Fortunately our friend Steve Urkel was able to finally overthrow the tyrannical Urkelbot whose intelligence doubled every two minutes, just 22 sitcom minutes after being locked in the basement. Contrary to be a menace to human kind, at the moment when A.I. surpasses human intelligence, Data Scientists are likely to continue working with A.I. or developing newer A.I. systems.
About the author
Pedro URIA RECIO is thought-leader in artificial intelligence, data analytics and digital marketing. His career has encompassed building, leading and mentoring diverse high-performing teams, the development of marketing and analytics strategy, commercial leadership with P&L ownership, leadership of transformational programs and management consulting.
- “4 Reasons Bots won’t Replace Data Scientists Anytime Soon”, Vivian Zhang, NYC Data Science Academy, July 2017 - “Making Data Analytics Work for You—Instead of the Other Way Rround”, October 2016, Helen Mayhew, Tamim Saleh and Simon Williams, McKinsey - “Automated Machine Learning Won't Replace Data Scientists”, Jacqueline Berkman, July 2017 - “How AI Fits into Your Data Science Team”, Hilary Mason, Jul 2017 - “The Rise of AI will Force Data Scientists to Evolve or get Left Behind” Rudina Seseri, Forbes, Jan 2017 - “Why Automation won't Replace Data Scientists yet”, Jennifer Roubaud, March 2017 - “Will AI Replace the Need for Data Scientists?”, Rob Light, March 2017 - “Big Data Analytics: Role of Automation”, February 2017, Arun Goyal - “3 Flavors of Predictive Analytics Automation”, May 2017, Fern Halper - “Where Machines Could Replace Humans and Where They can’t Yet”, July 2016, Michael Chui, James Manyika, and Mehdi Miremadi, McKinsey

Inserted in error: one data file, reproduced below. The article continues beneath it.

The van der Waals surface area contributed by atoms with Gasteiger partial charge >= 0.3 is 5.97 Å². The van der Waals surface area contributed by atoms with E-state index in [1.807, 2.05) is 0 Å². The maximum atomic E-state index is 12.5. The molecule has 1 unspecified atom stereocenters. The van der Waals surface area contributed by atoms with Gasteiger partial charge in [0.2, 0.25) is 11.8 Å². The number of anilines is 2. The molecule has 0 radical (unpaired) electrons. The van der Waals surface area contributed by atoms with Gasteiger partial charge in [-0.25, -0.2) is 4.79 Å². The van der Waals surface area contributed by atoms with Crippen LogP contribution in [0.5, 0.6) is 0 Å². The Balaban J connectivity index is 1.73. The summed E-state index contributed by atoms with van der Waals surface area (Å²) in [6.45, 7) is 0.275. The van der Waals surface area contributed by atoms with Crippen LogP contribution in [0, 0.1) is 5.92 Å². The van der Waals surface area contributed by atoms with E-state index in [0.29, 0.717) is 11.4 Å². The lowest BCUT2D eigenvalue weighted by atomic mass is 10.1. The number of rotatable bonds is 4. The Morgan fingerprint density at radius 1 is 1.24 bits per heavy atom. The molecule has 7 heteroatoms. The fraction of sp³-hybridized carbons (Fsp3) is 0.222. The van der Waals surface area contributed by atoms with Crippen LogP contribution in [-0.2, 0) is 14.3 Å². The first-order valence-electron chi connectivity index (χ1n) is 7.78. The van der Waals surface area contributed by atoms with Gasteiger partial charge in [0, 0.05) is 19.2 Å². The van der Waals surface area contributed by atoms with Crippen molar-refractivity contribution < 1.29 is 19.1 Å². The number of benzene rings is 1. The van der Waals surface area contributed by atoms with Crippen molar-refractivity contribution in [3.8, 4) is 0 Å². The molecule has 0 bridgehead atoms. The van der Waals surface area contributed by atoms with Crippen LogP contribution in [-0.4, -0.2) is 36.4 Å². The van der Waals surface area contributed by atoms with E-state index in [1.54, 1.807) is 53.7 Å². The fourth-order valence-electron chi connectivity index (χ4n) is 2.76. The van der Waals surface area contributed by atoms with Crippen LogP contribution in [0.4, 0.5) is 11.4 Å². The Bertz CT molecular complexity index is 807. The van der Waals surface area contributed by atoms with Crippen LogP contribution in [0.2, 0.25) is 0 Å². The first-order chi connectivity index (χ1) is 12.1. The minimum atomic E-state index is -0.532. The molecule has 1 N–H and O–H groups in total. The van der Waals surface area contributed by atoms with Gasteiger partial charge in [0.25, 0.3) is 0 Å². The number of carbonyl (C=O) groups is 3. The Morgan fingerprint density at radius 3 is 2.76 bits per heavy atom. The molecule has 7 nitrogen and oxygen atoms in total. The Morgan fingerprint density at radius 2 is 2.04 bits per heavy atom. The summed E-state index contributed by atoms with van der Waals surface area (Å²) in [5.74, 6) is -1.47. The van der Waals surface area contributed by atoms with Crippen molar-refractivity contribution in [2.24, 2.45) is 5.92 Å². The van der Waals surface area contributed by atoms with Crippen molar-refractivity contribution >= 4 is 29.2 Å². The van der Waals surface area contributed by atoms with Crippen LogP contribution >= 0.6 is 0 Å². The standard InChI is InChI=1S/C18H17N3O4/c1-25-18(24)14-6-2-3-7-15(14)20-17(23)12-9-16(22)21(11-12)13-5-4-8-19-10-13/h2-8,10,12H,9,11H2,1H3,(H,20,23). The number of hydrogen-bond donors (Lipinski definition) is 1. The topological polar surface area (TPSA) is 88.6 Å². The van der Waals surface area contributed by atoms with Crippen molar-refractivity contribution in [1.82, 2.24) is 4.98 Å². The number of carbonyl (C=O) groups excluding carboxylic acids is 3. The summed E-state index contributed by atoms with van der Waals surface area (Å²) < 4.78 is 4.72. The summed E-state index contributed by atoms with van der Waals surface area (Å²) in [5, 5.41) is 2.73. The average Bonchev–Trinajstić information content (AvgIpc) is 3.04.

Some opinions expressed in this article may be those of a guest author and not necessarily Analytikus. Staff authors are listed in https://www.datasciencecentral.com/profiles/blogs/can-artificial-intelligence-replace-data-scientists